HASSO HERING

A perspective from Oregon’s mid-Willamette Valley

On the river: Check that pile of debris

Written February 16th, 2022 by Hasso Hering

The pile of logs and debris at the Albany railroad bridge on Feb. 13, 2022.

Every winter, or so it seems, logs and other debris drifting down the Willamette River pile up against a pier of the Albany railroad bridge. It looks like trouble, but at this point it worries neither the railroad nor the Oregon State Marine Board.

The pile sometimes attracts the notice of people on the Dave Clark Riverfront Path, and recently someone asked me about it.

In 2012, the Portland & Western Railroad hired a contractor to break up an even bigger accumulation of debris against the round center pier of  the bridge. At the time the Marine Board had been worried about river safety, and the railroad was concerned about preventing scouring at the base of the pier.

This week I checked with the railroad and the Marine Board about the current pile, which has built up against the pier closest to the river’s right bank.

“The log jam in question does not pose a current safety threat, particularly given the concrete base structures supporting the bridge,” Tom Ciuba, a spokesman for the railroad, told me. “Portland & Western Railroad (PNWR) regularly inspects the bridge — and all its bridges. It is structurally sound.”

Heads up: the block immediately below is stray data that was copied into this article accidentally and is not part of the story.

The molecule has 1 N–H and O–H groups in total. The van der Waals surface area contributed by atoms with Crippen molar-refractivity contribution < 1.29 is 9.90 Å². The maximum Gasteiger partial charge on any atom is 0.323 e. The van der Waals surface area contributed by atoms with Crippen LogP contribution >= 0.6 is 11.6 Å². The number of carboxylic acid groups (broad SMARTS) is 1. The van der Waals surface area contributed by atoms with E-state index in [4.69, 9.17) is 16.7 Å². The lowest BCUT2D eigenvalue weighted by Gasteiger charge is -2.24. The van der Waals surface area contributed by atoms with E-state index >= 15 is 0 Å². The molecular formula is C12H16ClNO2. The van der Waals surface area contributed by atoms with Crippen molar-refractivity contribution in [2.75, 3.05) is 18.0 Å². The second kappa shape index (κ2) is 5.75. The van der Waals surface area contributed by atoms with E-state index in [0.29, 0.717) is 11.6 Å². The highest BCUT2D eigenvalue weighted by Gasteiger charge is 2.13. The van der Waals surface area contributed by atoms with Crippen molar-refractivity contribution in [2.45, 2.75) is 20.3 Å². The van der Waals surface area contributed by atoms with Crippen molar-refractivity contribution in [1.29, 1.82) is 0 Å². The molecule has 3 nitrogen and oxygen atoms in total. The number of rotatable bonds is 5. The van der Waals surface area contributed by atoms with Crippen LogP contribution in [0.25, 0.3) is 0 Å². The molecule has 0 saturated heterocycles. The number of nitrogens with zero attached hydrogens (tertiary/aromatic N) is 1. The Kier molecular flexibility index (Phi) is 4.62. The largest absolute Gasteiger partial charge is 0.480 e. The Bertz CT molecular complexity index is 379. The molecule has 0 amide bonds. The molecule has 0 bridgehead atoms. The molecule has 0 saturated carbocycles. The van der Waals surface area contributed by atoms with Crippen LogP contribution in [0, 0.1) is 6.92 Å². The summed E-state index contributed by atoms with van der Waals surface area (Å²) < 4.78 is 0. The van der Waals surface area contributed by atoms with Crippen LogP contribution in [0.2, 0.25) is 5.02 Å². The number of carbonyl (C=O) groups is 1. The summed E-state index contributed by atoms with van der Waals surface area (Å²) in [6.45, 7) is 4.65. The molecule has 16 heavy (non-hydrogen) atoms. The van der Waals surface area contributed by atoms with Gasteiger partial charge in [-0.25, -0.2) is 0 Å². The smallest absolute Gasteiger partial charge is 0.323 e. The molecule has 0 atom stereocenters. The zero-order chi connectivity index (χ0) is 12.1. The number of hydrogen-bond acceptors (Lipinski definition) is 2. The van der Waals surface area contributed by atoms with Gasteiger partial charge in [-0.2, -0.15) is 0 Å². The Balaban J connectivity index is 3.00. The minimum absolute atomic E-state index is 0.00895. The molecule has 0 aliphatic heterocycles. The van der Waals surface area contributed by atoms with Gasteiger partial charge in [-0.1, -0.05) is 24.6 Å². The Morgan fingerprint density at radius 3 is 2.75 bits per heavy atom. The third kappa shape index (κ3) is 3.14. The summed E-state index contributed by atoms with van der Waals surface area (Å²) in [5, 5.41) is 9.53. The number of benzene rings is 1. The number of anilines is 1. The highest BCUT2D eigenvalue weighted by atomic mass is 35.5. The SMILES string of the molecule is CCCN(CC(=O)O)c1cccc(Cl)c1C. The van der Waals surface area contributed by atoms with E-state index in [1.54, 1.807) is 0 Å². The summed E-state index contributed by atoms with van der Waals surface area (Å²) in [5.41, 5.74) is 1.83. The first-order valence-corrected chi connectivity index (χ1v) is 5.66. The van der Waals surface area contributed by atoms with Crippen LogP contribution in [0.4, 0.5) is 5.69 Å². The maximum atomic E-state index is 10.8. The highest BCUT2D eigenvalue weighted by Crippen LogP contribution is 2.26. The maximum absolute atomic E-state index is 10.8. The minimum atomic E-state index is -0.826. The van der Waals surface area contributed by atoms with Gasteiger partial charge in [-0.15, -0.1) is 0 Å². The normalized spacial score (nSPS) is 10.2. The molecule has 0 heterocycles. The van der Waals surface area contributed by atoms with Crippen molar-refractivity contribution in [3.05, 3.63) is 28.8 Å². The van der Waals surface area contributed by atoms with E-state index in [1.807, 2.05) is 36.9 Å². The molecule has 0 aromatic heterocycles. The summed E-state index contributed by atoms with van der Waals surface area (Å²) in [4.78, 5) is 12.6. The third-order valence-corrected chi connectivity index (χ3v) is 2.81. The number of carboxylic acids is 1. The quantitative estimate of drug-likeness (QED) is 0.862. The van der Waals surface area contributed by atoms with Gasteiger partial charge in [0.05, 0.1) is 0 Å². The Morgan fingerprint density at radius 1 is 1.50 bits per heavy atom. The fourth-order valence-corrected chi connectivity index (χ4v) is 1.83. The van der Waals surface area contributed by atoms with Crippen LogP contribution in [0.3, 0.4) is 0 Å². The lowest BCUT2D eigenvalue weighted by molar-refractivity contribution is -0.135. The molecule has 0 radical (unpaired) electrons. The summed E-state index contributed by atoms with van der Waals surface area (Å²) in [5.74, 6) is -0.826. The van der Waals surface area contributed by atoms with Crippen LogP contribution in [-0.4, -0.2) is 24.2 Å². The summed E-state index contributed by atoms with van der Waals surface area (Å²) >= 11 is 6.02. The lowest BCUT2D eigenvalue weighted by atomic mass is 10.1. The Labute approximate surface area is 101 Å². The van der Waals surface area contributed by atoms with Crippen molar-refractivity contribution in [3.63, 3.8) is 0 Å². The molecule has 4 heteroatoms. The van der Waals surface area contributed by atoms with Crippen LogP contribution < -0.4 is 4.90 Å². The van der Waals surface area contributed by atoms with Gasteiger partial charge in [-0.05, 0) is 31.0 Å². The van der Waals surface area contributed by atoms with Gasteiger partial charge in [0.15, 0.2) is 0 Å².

(Ciuba is vice president of communications for Genesee & Wyoming Railroad Services Inc., the PNWR’s parent company in Connecticut.)

The Marine Board’s response came from Brian Paulsen, the agency’s waterways coordinator.

“The woody debris accumulation on the railroad bridge is not obstructing the navigable channel and is able to be navigated by recreational boaters at this time,” Paulsen told me in an email. “There is good visibility up and down the river for a boater to change course if needed at this time as well.”

He also said he had checked with the marine patrols of the Linn and Benton County sheriff’s offices, which monitor the situation.

According to Paulsen, the Benton County marine program often cuts the logs in the spring. “It is also worth noting that the bridge owner (railroad company) generally goes through in the spring with a crane and removes the debris.”

Conclusion: On the river, steer around this pile. Otherwise, don’t worry about it. (hh)

A closer look at the debris pile from the bank under the bridge.





3 responses to “On the river: Check that pile of debris”

  1. Billy says:

    Most boaters are aware of the dangers of a snag like that, in white water vernacular a ‘strainer’.

    I’ve been past it a couple of times and while there is potential problems, it is easily avoided and should be. The hydraulics can be tricky.

  2. Barry N. Libbs says:

    Just look at that loitering debris pile. It should be subject to some sort of municipal, civil penalty. Community Service perhaps? Chips on the park trail.

  3. Richard Vannice says:

    Just being “picky” but the river has TWO right sides – depends on which way you are traveling, up stream or down.
    A better word would have been the SOUTH bank.
    Thanks for the up date Hasso.

 

 
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